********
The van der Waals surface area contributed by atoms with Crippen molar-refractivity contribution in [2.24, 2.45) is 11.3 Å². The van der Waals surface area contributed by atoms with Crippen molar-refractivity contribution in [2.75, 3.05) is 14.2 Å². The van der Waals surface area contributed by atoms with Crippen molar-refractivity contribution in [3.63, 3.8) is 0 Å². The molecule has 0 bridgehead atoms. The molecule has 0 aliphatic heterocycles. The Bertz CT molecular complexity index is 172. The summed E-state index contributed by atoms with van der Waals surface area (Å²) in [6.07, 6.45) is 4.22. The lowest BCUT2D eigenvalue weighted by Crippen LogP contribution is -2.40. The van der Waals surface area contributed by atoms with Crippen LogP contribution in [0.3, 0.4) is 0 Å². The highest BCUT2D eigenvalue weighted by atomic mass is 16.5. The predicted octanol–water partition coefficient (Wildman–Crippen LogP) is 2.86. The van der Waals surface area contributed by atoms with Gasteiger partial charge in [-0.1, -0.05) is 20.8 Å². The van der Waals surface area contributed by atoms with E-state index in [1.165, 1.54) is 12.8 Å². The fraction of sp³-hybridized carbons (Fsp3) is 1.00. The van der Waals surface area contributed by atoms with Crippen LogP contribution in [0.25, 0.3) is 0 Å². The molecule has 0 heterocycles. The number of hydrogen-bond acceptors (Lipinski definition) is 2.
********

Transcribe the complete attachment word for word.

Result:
The van der Waals surface area contributed by atoms with Crippen molar-refractivity contribution in [2.24, 2.45) is 11.3 Å². The van der Waals surface area contributed by atoms with Crippen molar-refractivity contribution in [2.75, 3.05) is 14.2 Å². The van der Waals surface area contributed by atoms with Crippen molar-refractivity contribution in [3.63, 3.8) is 0 Å². The molecule has 0 bridgehead atoms. The molecule has 0 aliphatic heterocycles. The Bertz CT molecular complexity index is 172. The summed E-state index contributed by atoms with van der Waals surface area (Å²) in [6.07, 6.45) is 4.22. The lowest BCUT2D eigenvalue weighted by Crippen LogP contribution is -2.40. The van der Waals surface area contributed by atoms with Crippen LogP contribution in [0.3, 0.4) is 0 Å². The highest BCUT2D eigenvalue weighted by atomic mass is 16.5. The predicted octanol–water partition coefficient (Wildman–Crippen LogP) is 2.86. The van der Waals surface area contributed by atoms with Gasteiger partial charge in [-0.1, -0.05) is 20.8 Å². The van der Waals surface area contributed by atoms with E-state index in [1.165, 1.54) is 12.8 Å². The fraction of sp³-hybridized carbons (Fsp3) is 1.00. The van der Waals surface area contributed by atoms with Crippen LogP contribution in [0.25, 0.3) is 0 Å². The molecule has 0 heterocycles. The number of hydrogen-bond acceptors (Lipinski definition) is 2.